Support for cross-border M&As
 

There is very little M&A happening in India with respect to big companies acquiring start-ups. More of such M&As happening can be a booster shot for start-ups in India. More M&As precisely means more exit options for both entrepreneurs as well as investors. This in turn means more success stories which will inspire more people to turn entrepreneurs.  "The government should promote policies to promote cross-border M&As, as the depth of industries is much thinner in India, as compared to countries like US or UK. Companies in the US are extremely tech-savvy and have the network to scale the startup company to other parts of the world, thus unlocking its maximum potential," says Shingal of Mettl.

Easier access to government:

Himanshu Aggarwal, Co-Founder and CEO of Aspiring Minds says a lot needs to be done in the ways government bodies like the Registrar of Companies (RoC), Tax or Provident Fund departments deal with entrepreneurs. "It is very cumbersome and can be streamlined." Government bodies like Indian Trade Promotion Organisation (ITPO) are tuned to supporting traditional businesses not new and emerging sectors like technology and related areas. "Right now, there are no organisations that can help us take our product global. Small companies need a lot of support," says Aggarwal.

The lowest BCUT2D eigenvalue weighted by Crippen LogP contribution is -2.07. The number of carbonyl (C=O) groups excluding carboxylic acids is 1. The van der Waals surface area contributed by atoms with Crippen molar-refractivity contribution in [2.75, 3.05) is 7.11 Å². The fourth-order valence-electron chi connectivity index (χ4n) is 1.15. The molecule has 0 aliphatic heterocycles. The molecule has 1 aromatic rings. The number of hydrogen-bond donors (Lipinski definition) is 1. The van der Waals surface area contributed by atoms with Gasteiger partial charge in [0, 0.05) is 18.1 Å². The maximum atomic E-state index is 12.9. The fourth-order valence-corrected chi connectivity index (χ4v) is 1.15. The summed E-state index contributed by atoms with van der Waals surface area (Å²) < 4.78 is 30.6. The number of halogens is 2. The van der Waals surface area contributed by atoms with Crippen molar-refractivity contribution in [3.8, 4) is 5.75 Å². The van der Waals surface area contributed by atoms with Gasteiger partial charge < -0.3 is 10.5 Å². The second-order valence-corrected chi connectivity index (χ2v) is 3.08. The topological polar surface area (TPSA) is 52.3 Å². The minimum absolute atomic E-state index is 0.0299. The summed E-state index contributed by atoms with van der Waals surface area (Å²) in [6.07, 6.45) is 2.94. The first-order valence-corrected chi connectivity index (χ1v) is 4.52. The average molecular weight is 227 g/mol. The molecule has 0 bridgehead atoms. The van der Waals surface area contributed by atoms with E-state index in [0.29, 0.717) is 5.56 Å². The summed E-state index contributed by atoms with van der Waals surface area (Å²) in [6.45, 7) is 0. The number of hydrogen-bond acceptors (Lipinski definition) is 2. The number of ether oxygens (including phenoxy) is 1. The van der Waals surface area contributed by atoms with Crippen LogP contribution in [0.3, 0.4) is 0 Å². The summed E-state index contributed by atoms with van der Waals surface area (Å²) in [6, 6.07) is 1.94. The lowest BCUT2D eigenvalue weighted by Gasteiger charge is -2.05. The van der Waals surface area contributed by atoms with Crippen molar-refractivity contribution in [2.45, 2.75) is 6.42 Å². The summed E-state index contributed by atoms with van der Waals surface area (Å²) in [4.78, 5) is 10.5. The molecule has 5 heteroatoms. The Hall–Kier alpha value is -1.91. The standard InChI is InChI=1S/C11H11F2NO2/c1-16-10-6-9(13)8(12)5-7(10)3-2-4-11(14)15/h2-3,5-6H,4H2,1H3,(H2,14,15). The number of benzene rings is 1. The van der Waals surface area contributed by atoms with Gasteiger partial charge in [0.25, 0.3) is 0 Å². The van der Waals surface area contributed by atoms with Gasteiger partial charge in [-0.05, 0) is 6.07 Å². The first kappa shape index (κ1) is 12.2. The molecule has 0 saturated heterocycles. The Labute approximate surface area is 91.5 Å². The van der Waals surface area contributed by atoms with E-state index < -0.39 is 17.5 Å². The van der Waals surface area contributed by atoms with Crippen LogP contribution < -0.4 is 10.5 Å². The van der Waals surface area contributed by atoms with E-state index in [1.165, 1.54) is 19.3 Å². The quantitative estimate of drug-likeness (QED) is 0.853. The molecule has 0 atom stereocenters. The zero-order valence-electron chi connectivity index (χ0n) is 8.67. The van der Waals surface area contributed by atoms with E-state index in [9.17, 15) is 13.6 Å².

Easy investments

One of the biggest area of improvement, start-ups say is to simplify foreign investors investing in start-ups here and Indian start-ups investing in other geographies to build business there. Currently, most foreign venture capitalists choose to invest in Indian start-ups through the FDI route, through their Mauritius entities to save taxes.